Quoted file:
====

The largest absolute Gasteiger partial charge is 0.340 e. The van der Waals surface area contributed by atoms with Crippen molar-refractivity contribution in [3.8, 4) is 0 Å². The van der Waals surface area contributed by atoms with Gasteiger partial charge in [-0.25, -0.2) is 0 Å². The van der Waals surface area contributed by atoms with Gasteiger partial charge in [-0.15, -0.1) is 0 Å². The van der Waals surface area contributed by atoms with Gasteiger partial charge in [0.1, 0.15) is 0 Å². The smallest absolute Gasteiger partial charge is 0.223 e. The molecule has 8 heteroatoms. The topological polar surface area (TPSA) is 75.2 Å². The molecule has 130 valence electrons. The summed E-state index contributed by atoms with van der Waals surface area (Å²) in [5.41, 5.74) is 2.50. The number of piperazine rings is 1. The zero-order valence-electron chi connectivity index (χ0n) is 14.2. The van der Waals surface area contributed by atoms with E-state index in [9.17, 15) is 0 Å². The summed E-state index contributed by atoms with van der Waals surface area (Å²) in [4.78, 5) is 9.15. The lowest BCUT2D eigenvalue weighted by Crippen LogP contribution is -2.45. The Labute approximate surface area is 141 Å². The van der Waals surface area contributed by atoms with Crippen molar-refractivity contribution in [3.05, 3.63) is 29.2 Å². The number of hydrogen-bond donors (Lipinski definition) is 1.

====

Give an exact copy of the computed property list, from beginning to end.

The largest absolute Gasteiger partial charge is 0.340 e. The van der Waals surface area contributed by atoms with Crippen molar-refractivity contribution in [3.8, 4) is 0 Å². The van der Waals surface area contributed by atoms with Gasteiger partial charge in [-0.25, -0.2) is 0 Å². The van der Waals surface area contributed by atoms with Gasteiger partial charge in [-0.15, -0.1) is 0 Å². The van der Waals surface area contributed by atoms with Gasteiger partial charge in [0.1, 0.15) is 0 Å². The smallest absolute Gasteiger partial charge is 0.223 e. The molecule has 8 heteroatoms. The topological polar surface area (TPSA) is 75.2 Å². The molecule has 130 valence electrons. The summed E-state index contributed by atoms with van der Waals surface area (Å²) in [5.41, 5.74) is 2.50. The number of piperazine rings is 1. The zero-order valence-electron chi connectivity index (χ0n) is 14.2. The van der Waals surface area contributed by atoms with E-state index in [9.17, 15) is 0 Å². The summed E-state index contributed by atoms with van der Waals surface area (Å²) in [4.78, 5) is 9.15. The lowest BCUT2D eigenvalue weighted by Crippen LogP contribution is -2.45. The Labute approximate surface area is 141 Å². The van der Waals surface area contributed by atoms with Crippen molar-refractivity contribution in [3.05, 3.63) is 29.2 Å². The number of hydrogen-bond donors (Lipinski definition) is 1.